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Utility company cannot enter commercial premises for unpaid bills
Utility companies whose bills have not been paid may enter private property, whether it be commercial or residential, in order to cut off gas or electricity supplies. However, as a High Court ruling showed, their right to do so is tightly constrained and always subject to careful judicial oversight.
The case concerned a seaside pier and hotel, the owners of which were alleged to have failed to pay their gas bills. Magistrates granted warrants under the Rights of Entry (Gas and Electricity Boards) Act 1954 which authorised a utility company’s representatives to enter both premises to disconnect their gas supplies.
Ruling on the owners’ challenge to the warrants, the Court noted that utility providers may only cut off electricity and gas supplies when a bill has remained unpaid for 28 days or more and after giving an owner or occupier of an affected property seven days’ notice.
Entry to private property is only permitted by consent, or with a judicial warrant, and owners/occupiers are entitled to receive at least 24 hours’ notice. Warrants will only be issued where reasonably required and, crucially, the power to cut off electricity or gas supplies expressly cannot be exercised in reliance on utility bills that are genuinely disputed.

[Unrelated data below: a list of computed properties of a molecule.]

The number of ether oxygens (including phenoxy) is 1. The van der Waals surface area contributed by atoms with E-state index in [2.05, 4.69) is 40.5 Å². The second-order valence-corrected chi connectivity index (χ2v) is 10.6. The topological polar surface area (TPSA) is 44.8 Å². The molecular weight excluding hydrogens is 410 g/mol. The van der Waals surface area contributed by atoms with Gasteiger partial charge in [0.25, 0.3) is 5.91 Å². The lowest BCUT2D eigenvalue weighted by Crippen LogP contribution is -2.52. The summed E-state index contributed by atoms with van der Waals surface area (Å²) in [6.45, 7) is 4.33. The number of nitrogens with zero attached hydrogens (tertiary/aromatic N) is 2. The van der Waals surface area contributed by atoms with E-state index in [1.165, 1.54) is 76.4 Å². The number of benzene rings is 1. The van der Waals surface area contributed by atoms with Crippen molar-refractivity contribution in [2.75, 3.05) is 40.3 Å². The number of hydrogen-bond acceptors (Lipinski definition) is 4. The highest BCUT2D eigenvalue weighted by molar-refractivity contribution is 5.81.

The Court acknowledged that spurious or sham disputes may in some cases be concocted as a mere tactic to resist a utility company gaining entry to a property. However, in focusing on whether the owners had raised a dispute regarding the alleged debt that was both genuine and ‘substantial’, the magistrates had asked themselves the wrong question.
The owners had expressed concerns about the impact that disconnecting the gas supply might have on vulnerable residents of the hotel. However, there was no indication in the magistrates’ decision that they had considered the overall question of whether it was reasonable to issue the warrants. Their approach to the question of whether the owners had received proper notice of the proceedings was also inadequate. The appeal was allowed and the warrants were quashed.
Albany Lions Hotel Limited & Anr v Opal Business Gas
Disclaimer: Nothing in the Legal Insights section and this blog is intended to provide legal or other professional advice and, if readers are interested, they should consider taking separate legal or other professional advice accordingly.
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